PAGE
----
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Early Amateur Radio In The Canadian Arctic

A Communicator Reprise: September 2013

Amateur Radio (aka Ham Radio) has been a way for almost 100 years for citizens to communicate wirelessly to distant locations. The hobby is still thriving and providing opportunities for experimentation in radio electronics and the operation of shortwave radio stations. In the 1930s people working in Canada’s Arctic often brought their amateur radio skills and equipment north with them so that they could relieve the isolation by contacting other radio operators around the world.

Recently a ham radio colleague, Bill Little (VA7ZBL), came across a collection of QSL cards from and old operator (Art J. Cook, VE4KZ, who lived in Calgary Alberta) that contained some from the far north of Canada. In their own way they give a glimpse into the history of the region and some of the people who worked there before the Second World War.
For those not familiar with Ham Radio – a QSL card is personalized postcard–sized acknowledgement exchanged by amateur radio operators to confirm the radio contact (or QSO in radio jargon) with each other. These cards from the Arctic would have been highly prized by the recipient as ham operators were very rare in those days – and even today there are not many of them active.

Radio Station VE5TV (1937), located at Nottingham Island, Northwest Territories
(in the former District of Franklin.) (
Photo from the MacFarlane collection

This station, operated by Dick Vaughan and Coll Baldwin was located on Nottingham Island. This location (Inuktitut: Tujjaat) is an uninhabited island in the Qikiqtaaluk Region of Nunavut, Canada. It is located in Hudson Strait, just north of the entrance into Hudson Bay. A weather station was constructed on the island in 1884. In 1927, an airfield was constructed as part of a program to monitor ice in Hudson Bay. The island became uninhabited in October 1970 as Inuit residents migrated to larger towns, primarily Cape Dorset. Presumably the operators of the radio station were staffing the weather station.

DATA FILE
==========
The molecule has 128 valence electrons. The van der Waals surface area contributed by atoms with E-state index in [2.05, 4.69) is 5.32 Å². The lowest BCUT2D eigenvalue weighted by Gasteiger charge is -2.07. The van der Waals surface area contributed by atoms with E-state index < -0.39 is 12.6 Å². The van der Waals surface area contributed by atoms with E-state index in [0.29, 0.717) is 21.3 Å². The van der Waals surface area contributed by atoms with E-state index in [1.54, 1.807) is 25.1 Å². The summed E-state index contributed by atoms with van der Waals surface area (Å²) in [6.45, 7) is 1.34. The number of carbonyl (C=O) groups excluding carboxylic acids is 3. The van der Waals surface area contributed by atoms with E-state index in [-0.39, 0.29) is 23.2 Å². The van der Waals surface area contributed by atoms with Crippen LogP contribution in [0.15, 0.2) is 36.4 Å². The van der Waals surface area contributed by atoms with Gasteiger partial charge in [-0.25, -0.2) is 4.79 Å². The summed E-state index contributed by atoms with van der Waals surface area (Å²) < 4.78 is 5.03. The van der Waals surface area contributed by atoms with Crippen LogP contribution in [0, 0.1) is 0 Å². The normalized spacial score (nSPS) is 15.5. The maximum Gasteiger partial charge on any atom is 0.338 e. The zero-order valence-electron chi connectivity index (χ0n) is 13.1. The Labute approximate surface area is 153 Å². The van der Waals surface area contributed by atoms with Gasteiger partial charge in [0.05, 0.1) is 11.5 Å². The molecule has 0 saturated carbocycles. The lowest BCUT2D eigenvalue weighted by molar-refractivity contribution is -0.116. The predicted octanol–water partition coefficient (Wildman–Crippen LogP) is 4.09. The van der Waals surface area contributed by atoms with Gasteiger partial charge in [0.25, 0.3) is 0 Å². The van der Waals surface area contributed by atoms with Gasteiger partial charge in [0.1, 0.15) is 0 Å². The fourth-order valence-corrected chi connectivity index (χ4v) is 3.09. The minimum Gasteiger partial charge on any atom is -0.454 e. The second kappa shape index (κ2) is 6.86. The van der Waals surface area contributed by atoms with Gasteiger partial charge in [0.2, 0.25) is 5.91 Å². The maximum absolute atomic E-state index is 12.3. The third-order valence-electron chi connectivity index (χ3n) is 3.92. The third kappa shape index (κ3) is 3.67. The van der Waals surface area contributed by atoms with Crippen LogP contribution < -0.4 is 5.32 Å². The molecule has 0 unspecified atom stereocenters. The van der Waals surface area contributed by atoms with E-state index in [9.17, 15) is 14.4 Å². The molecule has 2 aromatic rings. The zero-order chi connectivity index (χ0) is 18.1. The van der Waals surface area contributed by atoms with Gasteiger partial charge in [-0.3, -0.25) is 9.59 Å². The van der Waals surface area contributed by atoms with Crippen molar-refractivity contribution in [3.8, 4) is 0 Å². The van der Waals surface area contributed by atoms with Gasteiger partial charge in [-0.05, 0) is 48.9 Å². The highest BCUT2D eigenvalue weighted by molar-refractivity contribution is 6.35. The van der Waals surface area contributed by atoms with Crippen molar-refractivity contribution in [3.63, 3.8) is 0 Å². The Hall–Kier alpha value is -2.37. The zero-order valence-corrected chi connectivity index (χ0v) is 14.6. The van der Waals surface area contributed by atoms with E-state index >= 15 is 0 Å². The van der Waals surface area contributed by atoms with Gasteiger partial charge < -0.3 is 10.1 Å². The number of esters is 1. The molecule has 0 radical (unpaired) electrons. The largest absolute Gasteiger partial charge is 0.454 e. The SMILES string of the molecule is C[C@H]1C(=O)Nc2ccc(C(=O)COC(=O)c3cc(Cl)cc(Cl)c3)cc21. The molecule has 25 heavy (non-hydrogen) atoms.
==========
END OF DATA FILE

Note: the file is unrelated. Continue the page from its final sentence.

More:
Each radio call sign was unique to a licence holder. The call sign was synonymous with the licenced holder. Successful contacts were later confirmed with a QSL card, sent by mail, as confirmation or proof of the contact. These cards are highly prized by radio operators, and these cards from Canada’s Arctic were and still are very rare.

VE5OA (1936) located at Fort Norman, Northwest Territories.
(Photo from the MacFarlane collection)

VE5MR (1936) located at Fort Norman, Northwest Territories.
(Photo from the MacFarlane collection)

VE5MR was Hugh Ross and VE5OA was F.J. Rapp who worked for Canadian Airways. Fort Norman is now known as Tulita, a hamlet in the Sahtu Region of the Northwest Territories, located at the junction of the Great Bear River and the Mackenzie River.

VE5QB (1937) (Photo from the MacFarlane collection)

VE5QB was operated by E.A. Kirk (I don’t know what his affiliation or occupation was at this site). Old Crow is located on the Porcupine River in the far north of the Territory.

VE5LD (1937) located at Gjoa Haven, on King William Island.
(Photo from the MacFarlane collection)

VE5LD (1937) was operated by Donald Graham Sturrock (1914-1943), who was an Apprentice Clerk with the Hudson’s Bay Company at Gjoa Haven 1935–1938. He also operated the Hudson’s Bay Company radio station, call sign CZ2L, on 69 meters. He notes on his QSL card that his station is a very low power, 10 watts, and brags that he has contacted stations all over the world.

Sturrock (VE5LD) was one of the discoverers of relics and human remains of the doomed Franklin expedition. He was referred to in the article about the painting of the RMS Nascopie by Thomas H. Beament. Sturrock afterwards became the Wireless Operator in the HBC vessel Fort Ross (1939–1941), and his ham radio work obviously set the groundwork for this employment. He resigned from the HBC to join the Royal Canadian Air Force (RCAF) in 1941. He was declared missing and presumed killed after operations over Central Burma on 29/05/1943.

Gjoa Haven, (Inuktitut: Uqsuqtuuq). The name Gjoa Haven is from the Norwegian and was named by polar explorer Roald Amundsen after his ship Gjoa. Permanent settlement at Gjoa Haven started in 1927 with a Hudson’s Bay Company outpost.


Author’s Note: My thanks to Bill Little for the cards. I am also grateful to George Duddy for additional information included in the article.

~ John M. MacFarlane VA7PX

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